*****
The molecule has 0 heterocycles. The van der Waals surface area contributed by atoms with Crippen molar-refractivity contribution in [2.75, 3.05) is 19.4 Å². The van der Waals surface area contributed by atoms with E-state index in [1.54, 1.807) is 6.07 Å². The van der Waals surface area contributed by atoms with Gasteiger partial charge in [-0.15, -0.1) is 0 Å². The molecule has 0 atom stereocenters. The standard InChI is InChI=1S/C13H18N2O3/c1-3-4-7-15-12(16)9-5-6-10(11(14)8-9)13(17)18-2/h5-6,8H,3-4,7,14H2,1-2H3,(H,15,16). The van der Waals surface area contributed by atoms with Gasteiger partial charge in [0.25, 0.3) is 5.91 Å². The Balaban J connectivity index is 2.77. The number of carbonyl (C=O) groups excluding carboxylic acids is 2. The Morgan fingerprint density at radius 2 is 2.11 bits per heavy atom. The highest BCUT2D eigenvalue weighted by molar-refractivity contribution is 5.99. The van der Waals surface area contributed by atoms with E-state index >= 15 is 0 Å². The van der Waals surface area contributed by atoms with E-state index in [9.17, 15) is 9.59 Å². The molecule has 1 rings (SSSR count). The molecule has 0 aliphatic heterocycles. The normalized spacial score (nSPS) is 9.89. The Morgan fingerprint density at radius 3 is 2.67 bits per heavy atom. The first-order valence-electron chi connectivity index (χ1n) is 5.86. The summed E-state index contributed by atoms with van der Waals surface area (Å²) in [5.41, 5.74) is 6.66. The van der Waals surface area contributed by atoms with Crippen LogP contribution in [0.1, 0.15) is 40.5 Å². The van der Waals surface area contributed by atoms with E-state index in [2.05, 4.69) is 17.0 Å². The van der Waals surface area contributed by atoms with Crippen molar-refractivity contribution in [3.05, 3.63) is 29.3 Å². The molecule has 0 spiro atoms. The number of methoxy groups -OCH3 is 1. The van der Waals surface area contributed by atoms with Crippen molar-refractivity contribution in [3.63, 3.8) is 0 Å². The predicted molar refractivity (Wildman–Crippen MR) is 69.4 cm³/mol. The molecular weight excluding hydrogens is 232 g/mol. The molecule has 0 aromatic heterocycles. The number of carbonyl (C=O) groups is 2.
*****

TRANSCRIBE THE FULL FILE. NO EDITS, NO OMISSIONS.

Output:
The molecule has 0 heterocycles. The van der Waals surface area contributed by atoms with Crippen molar-refractivity contribution in [2.75, 3.05) is 19.4 Å². The van der Waals surface area contributed by atoms with E-state index in [1.54, 1.807) is 6.07 Å². The van der Waals surface area contributed by atoms with Gasteiger partial charge in [-0.15, -0.1) is 0 Å². The molecule has 0 atom stereocenters. The standard InChI is InChI=1S/C13H18N2O3/c1-3-4-7-15-12(16)9-5-6-10(11(14)8-9)13(17)18-2/h5-6,8H,3-4,7,14H2,1-2H3,(H,15,16). The van der Waals surface area contributed by atoms with Gasteiger partial charge in [0.25, 0.3) is 5.91 Å². The Balaban J connectivity index is 2.77. The number of carbonyl (C=O) groups excluding carboxylic acids is 2. The Morgan fingerprint density at radius 2 is 2.11 bits per heavy atom. The highest BCUT2D eigenvalue weighted by molar-refractivity contribution is 5.99. The van der Waals surface area contributed by atoms with E-state index >= 15 is 0 Å². The van der Waals surface area contributed by atoms with E-state index in [9.17, 15) is 9.59 Å². The molecule has 1 rings (SSSR count). The molecule has 0 aliphatic heterocycles. The normalized spacial score (nSPS) is 9.89. The Morgan fingerprint density at radius 3 is 2.67 bits per heavy atom. The first-order valence-electron chi connectivity index (χ1n) is 5.86. The summed E-state index contributed by atoms with van der Waals surface area (Å²) in [5.41, 5.74) is 6.66. The van der Waals surface area contributed by atoms with Crippen LogP contribution in [0.1, 0.15) is 40.5 Å². The van der Waals surface area contributed by atoms with E-state index in [2.05, 4.69) is 17.0 Å². The van der Waals surface area contributed by atoms with Crippen molar-refractivity contribution in [3.05, 3.63) is 29.3 Å². The molecule has 0 spiro atoms. The number of methoxy groups -OCH3 is 1. The van der Waals surface area contributed by atoms with Crippen molar-refractivity contribution in [3.63, 3.8) is 0 Å². The predicted molar refractivity (Wildman–Crippen MR) is 69.4 cm³/mol. The molecular weight excluding hydrogens is 232 g/mol. The molecule has 0 aromatic heterocycles. The number of carbonyl (C=O) groups is 2.